THE PA MELTING POT - Germany: German Sects: Part 4: Alsace-Lorraine: Part 2 of 2: German or French? Alsace
The Melting Pot: A look at the evolution of food in southwestern Pa. – Alsace-Lorraine Part 2 Alsace –
French or German?
(see photos and links below column)
U.S immigration records could have been flawed, faulty or just incorrect. The Alsace and Lorraine provinces were bandied about by the Holy Roman Empire and German nations. Both languages are spoken in both locations. Due to heavy immigration the recordation officials could have registered the countries of origin at the US entry portals by the language spoken, the spelling of the names and the European ports of exit paperwork language.
An interesting note is that during Germanic occupations the French Alsatians were forced to change their French names to German from an “acceptable” list of German names. The names of towns, cities, etc. were changed to German and by observation of an Alsatian map one can see the German names. The names of foods were changed to German and the French were forced to speak German especially in public. During parts of the war-ridden 20th century the maps of France used in school to study geography featured Alsace & Lorraine blacked out as if they didn’t exist!!
Some years ago I had the pleasure of spending several days in Colmar, Alsace, France where the languages and menus were duel and the foods served were both French and German. Since Alsace is adjacent to Germany the German influence on the cuisine was strong. Alsatian cuisine combines the robust earthiness of German fare and the subtleties of French cooking.
Traditional foods are: (French names first if the names are different):
Choucroute or Sukrut (sauerkraut), Backenoffe (stew of pork, mutton and beef), Berawecka (rich fruitcake), Boudin Noir or Blutwurst (blood sausage-not as bad as it sounds), Tarte Flambee or Flammenkueche (bacon and onion tart), spaetzle (a type of noodle dumpling), waffelpsteta (truffled foie gras wrapped in pastry), Brioche (highly enriched bread with high egg and butter content), Tourtiere (pork and beef pie), Bouchées à la Reine or Suppepaschtete (meats and vegetables served in puff pastry), Cervalas (short fat sausage similar to a hot dog), Jambon en Croute or Schinken mit Rinde (ham cooked in a pie crust), Foie gras or Fettleber (food product made of a specially fattened duck or goose livers), Tarte au Raisins (grape tart) and Pain d’Epices or Leb-und-Gewürze ( is not a gingerbread as some translate it; pain d’épices features whole-grain flour, anise seed, ginger and luscious French honey.) (I order it from a catalog near holiday time.)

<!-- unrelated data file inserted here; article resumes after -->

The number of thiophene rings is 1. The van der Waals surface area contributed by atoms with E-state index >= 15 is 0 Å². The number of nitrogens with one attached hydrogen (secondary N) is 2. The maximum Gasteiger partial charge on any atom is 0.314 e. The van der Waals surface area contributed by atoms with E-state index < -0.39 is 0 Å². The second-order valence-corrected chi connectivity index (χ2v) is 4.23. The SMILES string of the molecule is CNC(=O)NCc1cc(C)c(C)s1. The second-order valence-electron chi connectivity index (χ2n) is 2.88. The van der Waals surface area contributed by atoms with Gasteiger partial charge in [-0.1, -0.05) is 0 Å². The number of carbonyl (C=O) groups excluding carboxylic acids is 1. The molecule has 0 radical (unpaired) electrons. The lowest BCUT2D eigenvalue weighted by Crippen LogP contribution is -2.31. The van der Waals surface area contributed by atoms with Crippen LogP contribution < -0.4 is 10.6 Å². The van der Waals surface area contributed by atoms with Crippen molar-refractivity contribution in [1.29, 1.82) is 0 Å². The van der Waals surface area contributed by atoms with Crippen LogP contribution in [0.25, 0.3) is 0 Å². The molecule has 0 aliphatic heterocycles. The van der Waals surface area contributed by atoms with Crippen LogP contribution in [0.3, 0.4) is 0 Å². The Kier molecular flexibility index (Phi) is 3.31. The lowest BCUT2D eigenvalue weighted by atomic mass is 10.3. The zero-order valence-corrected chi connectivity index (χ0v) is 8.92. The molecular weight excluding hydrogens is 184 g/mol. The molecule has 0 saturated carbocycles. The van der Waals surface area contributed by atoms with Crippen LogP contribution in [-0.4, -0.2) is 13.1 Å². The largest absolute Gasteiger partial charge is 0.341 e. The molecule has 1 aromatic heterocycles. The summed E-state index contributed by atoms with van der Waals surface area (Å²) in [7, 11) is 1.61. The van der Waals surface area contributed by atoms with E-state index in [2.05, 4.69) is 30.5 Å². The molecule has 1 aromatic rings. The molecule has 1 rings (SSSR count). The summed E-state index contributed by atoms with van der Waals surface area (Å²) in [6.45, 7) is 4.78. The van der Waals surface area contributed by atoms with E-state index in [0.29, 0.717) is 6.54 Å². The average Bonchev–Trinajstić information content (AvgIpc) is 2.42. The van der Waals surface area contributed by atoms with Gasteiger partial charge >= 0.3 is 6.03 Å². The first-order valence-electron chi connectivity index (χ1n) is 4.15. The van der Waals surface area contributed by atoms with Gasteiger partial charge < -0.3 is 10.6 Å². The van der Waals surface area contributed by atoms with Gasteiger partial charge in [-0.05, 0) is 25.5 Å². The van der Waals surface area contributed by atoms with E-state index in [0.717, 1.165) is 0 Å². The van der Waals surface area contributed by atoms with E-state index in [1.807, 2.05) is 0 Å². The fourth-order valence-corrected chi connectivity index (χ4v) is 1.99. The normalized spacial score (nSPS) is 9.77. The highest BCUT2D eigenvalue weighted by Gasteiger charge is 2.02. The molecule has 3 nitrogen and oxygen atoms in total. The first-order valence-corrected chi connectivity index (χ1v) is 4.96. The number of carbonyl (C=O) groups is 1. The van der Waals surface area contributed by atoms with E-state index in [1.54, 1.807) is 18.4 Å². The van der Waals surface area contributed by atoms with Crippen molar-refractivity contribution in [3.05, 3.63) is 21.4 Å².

Alsace is very famous for its traditional clear, unsweetened fruit brandies called eaux-de-vie which are distilled from pears, raspberries, cherries, plums, holly berries, rowan berries, ginger, pine buds, rose hips, gentian and even celery’s country cousin lovage.
Alsace is an important white wine-producing region. Vins d'Alsace (Alsatian wines) are white and display a strong Germanic influence. Some of those are the world's most noted dry Rieslings and Gewurztraminers. Other traditional whites include Muscat, Tokay d’Alsace, Sylvaner and Pinot Blanc. They do, however, produce one red which is Pinot Noir.
Beers are produced at Strasbourg area breweries which include Fischer, Karlsbrau, Kronenbourg and Heineken International.
This is the question. Could some of the citizens of south central Pennsylvania really be Alsatian (French) rather than German because of the German influence on language, names, foods and immigration records?
Christine Willard, a native of western Pennsylvania, researches and blogs about the food unique to western Pennsylvania. She currently resides in North Carolina. Her blog is www.ThePAMeltingPot.com.
Menus with French and German names and photos below
http://www.marga.org/food/int/alsace/ VERY INTERESTING POST WITH